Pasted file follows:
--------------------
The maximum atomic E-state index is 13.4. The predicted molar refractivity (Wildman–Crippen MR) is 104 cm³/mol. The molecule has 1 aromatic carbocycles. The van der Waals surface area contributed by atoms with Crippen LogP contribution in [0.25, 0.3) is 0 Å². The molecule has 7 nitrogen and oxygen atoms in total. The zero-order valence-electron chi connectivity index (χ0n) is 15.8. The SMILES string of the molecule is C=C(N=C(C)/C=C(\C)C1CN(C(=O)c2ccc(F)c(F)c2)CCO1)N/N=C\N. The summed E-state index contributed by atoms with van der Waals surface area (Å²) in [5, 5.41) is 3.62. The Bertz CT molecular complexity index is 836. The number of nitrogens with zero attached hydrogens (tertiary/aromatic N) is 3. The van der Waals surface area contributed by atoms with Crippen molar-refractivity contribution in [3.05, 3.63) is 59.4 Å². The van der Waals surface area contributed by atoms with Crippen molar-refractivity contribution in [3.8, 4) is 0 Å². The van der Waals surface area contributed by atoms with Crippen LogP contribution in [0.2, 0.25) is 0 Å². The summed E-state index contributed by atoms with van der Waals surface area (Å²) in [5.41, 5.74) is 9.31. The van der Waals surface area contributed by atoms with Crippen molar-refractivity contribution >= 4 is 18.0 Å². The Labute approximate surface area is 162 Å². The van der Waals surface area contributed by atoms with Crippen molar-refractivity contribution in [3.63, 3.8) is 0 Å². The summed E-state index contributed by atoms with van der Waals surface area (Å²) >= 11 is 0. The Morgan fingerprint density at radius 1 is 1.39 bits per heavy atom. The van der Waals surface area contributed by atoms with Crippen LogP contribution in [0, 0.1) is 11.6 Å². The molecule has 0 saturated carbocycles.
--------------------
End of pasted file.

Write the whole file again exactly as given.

The maximum atomic E-state index is 13.4. The predicted molar refractivity (Wildman–Crippen MR) is 104 cm³/mol. The molecule has 1 aromatic carbocycles. The van der Waals surface area contributed by atoms with Crippen LogP contribution in [0.25, 0.3) is 0 Å². The molecule has 7 nitrogen and oxygen atoms in total. The zero-order valence-electron chi connectivity index (χ0n) is 15.8. The SMILES string of the molecule is C=C(N=C(C)/C=C(\C)C1CN(C(=O)c2ccc(F)c(F)c2)CCO1)N/N=C\N. The summed E-state index contributed by atoms with van der Waals surface area (Å²) in [5, 5.41) is 3.62. The Bertz CT molecular complexity index is 836. The number of nitrogens with zero attached hydrogens (tertiary/aromatic N) is 3. The van der Waals surface area contributed by atoms with Crippen molar-refractivity contribution in [3.05, 3.63) is 59.4 Å². The van der Waals surface area contributed by atoms with Crippen molar-refractivity contribution in [3.8, 4) is 0 Å². The van der Waals surface area contributed by atoms with Crippen LogP contribution in [0.2, 0.25) is 0 Å². The summed E-state index contributed by atoms with van der Waals surface area (Å²) in [5.41, 5.74) is 9.31. The van der Waals surface area contributed by atoms with Crippen molar-refractivity contribution >= 4 is 18.0 Å². The Labute approximate surface area is 162 Å². The van der Waals surface area contributed by atoms with Crippen molar-refractivity contribution in [3.63, 3.8) is 0 Å². The summed E-state index contributed by atoms with van der Waals surface area (Å²) >= 11 is 0. The Morgan fingerprint density at radius 1 is 1.39 bits per heavy atom. The van der Waals surface area contributed by atoms with Crippen LogP contribution in [0, 0.1) is 11.6 Å². The molecule has 0 saturated carbocycles.